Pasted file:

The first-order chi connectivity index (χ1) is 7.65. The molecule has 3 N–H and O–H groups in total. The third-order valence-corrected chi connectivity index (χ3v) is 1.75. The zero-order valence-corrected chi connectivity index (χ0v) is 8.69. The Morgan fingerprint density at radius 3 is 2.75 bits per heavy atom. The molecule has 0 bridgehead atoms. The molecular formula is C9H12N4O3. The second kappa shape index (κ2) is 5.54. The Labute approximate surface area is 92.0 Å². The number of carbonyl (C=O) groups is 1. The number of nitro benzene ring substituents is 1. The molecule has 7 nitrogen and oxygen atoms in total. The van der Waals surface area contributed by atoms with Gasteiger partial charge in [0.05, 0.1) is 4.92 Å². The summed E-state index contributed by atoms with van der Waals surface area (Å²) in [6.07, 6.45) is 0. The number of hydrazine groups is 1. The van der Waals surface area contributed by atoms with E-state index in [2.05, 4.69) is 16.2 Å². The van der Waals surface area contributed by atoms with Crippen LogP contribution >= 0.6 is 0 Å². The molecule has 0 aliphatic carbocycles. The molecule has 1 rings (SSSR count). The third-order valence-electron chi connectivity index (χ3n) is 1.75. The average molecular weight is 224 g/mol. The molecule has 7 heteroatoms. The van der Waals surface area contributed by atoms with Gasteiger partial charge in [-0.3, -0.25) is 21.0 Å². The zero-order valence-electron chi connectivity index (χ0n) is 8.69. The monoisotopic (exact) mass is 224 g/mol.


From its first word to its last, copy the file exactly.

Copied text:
The first-order chi connectivity index (χ1) is 7.65. The molecule has 3 N–H and O–H groups in total. The third-order valence-corrected chi connectivity index (χ3v) is 1.75. The zero-order valence-corrected chi connectivity index (χ0v) is 8.69. The Morgan fingerprint density at radius 3 is 2.75 bits per heavy atom. The molecule has 0 bridgehead atoms. The molecular formula is C9H12N4O3. The second kappa shape index (κ2) is 5.54. The Labute approximate surface area is 92.0 Å². The number of carbonyl (C=O) groups is 1. The number of nitro benzene ring substituents is 1. The molecule has 7 nitrogen and oxygen atoms in total. The van der Waals surface area contributed by atoms with Gasteiger partial charge in [0.05, 0.1) is 4.92 Å². The summed E-state index contributed by atoms with van der Waals surface area (Å²) in [6.07, 6.45) is 0. The number of hydrazine groups is 1. The van der Waals surface area contributed by atoms with E-state index in [2.05, 4.69) is 16.2 Å². The van der Waals surface area contributed by atoms with Crippen LogP contribution >= 0.6 is 0 Å². The molecule has 0 aliphatic carbocycles. The molecule has 1 rings (SSSR count). The third-order valence-electron chi connectivity index (χ3n) is 1.75. The average molecular weight is 224 g/mol. The molecule has 7 heteroatoms. The van der Waals surface area contributed by atoms with Gasteiger partial charge in [-0.3, -0.25) is 21.0 Å². The zero-order valence-electron chi connectivity index (χ0n) is 8.69. The monoisotopic (exact) mass is 224 g/mol.